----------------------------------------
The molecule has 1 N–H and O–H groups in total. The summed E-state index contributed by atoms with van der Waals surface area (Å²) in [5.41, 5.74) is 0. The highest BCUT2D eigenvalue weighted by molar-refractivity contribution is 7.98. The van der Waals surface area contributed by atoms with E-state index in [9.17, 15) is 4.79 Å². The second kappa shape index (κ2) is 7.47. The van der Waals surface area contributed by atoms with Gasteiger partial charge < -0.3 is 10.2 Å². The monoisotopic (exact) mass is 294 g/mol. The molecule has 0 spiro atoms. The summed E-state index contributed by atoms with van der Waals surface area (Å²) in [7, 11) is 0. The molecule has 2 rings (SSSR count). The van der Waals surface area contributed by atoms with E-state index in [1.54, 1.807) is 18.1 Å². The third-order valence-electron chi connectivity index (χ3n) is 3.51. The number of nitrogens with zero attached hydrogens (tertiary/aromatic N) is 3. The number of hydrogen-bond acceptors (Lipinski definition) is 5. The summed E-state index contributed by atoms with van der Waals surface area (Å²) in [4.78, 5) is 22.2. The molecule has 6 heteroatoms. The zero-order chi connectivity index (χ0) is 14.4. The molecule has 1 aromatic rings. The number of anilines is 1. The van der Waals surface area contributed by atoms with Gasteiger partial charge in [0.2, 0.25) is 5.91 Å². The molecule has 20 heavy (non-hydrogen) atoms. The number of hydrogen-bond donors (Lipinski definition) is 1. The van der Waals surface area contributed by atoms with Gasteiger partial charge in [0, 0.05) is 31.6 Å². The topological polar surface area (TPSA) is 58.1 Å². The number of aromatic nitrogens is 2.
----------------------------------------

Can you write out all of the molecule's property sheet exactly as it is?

The molecule has 1 N–H and O–H groups in total. The summed E-state index contributed by atoms with van der Waals surface area (Å²) in [5.41, 5.74) is 0. The highest BCUT2D eigenvalue weighted by molar-refractivity contribution is 7.98. The van der Waals surface area contributed by atoms with E-state index in [9.17, 15) is 4.79 Å². The second kappa shape index (κ2) is 7.47. The van der Waals surface area contributed by atoms with Gasteiger partial charge < -0.3 is 10.2 Å². The monoisotopic (exact) mass is 294 g/mol. The molecule has 0 spiro atoms. The summed E-state index contributed by atoms with van der Waals surface area (Å²) in [7, 11) is 0. The molecule has 2 rings (SSSR count). The van der Waals surface area contributed by atoms with E-state index in [1.54, 1.807) is 18.1 Å². The third-order valence-electron chi connectivity index (χ3n) is 3.51. The number of nitrogens with zero attached hydrogens (tertiary/aromatic N) is 3. The number of hydrogen-bond acceptors (Lipinski definition) is 5. The summed E-state index contributed by atoms with van der Waals surface area (Å²) in [4.78, 5) is 22.2. The molecule has 6 heteroatoms. The zero-order chi connectivity index (χ0) is 14.4. The molecule has 1 aromatic rings. The number of anilines is 1. The van der Waals surface area contributed by atoms with Gasteiger partial charge in [0.2, 0.25) is 5.91 Å². The molecule has 20 heavy (non-hydrogen) atoms. The number of hydrogen-bond donors (Lipinski definition) is 1. The van der Waals surface area contributed by atoms with Gasteiger partial charge in [0, 0.05) is 31.6 Å². The topological polar surface area (TPSA) is 58.1 Å². The number of aromatic nitrogens is 2.